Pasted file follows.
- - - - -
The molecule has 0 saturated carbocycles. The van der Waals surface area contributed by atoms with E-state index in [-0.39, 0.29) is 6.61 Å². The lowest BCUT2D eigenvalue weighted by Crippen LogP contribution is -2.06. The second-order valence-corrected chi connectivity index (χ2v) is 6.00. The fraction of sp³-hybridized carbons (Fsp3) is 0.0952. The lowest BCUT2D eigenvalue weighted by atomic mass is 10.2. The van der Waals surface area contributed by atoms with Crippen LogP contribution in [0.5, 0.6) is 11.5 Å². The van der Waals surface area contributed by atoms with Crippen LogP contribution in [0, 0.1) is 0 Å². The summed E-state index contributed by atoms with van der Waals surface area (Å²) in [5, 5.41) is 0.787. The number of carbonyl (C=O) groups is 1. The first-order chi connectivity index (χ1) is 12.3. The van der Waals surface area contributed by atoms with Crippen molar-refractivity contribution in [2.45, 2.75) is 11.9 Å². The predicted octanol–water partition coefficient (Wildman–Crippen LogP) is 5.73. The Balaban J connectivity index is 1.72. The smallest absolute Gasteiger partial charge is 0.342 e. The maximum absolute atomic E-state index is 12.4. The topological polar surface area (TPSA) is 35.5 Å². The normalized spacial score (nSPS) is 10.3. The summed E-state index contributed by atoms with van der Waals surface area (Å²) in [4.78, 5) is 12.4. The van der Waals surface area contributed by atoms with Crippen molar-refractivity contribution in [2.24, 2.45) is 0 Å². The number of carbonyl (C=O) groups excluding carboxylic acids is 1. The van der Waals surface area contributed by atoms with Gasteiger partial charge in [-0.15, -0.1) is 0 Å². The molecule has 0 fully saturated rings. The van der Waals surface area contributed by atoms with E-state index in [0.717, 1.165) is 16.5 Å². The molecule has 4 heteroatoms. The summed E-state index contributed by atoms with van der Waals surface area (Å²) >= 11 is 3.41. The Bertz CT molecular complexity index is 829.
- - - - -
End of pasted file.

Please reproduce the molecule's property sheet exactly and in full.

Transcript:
The molecule has 0 saturated carbocycles. The van der Waals surface area contributed by atoms with E-state index in [-0.39, 0.29) is 6.61 Å². The lowest BCUT2D eigenvalue weighted by Crippen LogP contribution is -2.06. The second-order valence-corrected chi connectivity index (χ2v) is 6.00. The fraction of sp³-hybridized carbons (Fsp3) is 0.0952. The lowest BCUT2D eigenvalue weighted by atomic mass is 10.2. The van der Waals surface area contributed by atoms with Crippen LogP contribution in [0.5, 0.6) is 11.5 Å². The van der Waals surface area contributed by atoms with Crippen LogP contribution in [0, 0.1) is 0 Å². The summed E-state index contributed by atoms with van der Waals surface area (Å²) in [5, 5.41) is 0.787. The number of carbonyl (C=O) groups is 1. The first-order chi connectivity index (χ1) is 12.3. The van der Waals surface area contributed by atoms with Crippen molar-refractivity contribution in [2.45, 2.75) is 11.9 Å². The predicted octanol–water partition coefficient (Wildman–Crippen LogP) is 5.73. The Balaban J connectivity index is 1.72. The smallest absolute Gasteiger partial charge is 0.342 e. The maximum absolute atomic E-state index is 12.4. The topological polar surface area (TPSA) is 35.5 Å². The normalized spacial score (nSPS) is 10.3. The summed E-state index contributed by atoms with van der Waals surface area (Å²) in [4.78, 5) is 12.4. The van der Waals surface area contributed by atoms with Crippen molar-refractivity contribution in [2.24, 2.45) is 0 Å². The number of carbonyl (C=O) groups excluding carboxylic acids is 1. The van der Waals surface area contributed by atoms with Gasteiger partial charge in [-0.15, -0.1) is 0 Å². The molecule has 0 fully saturated rings. The van der Waals surface area contributed by atoms with E-state index in [0.717, 1.165) is 16.5 Å². The molecule has 4 heteroatoms. The summed E-state index contributed by atoms with van der Waals surface area (Å²) >= 11 is 3.41. The Bertz CT molecular complexity index is 829.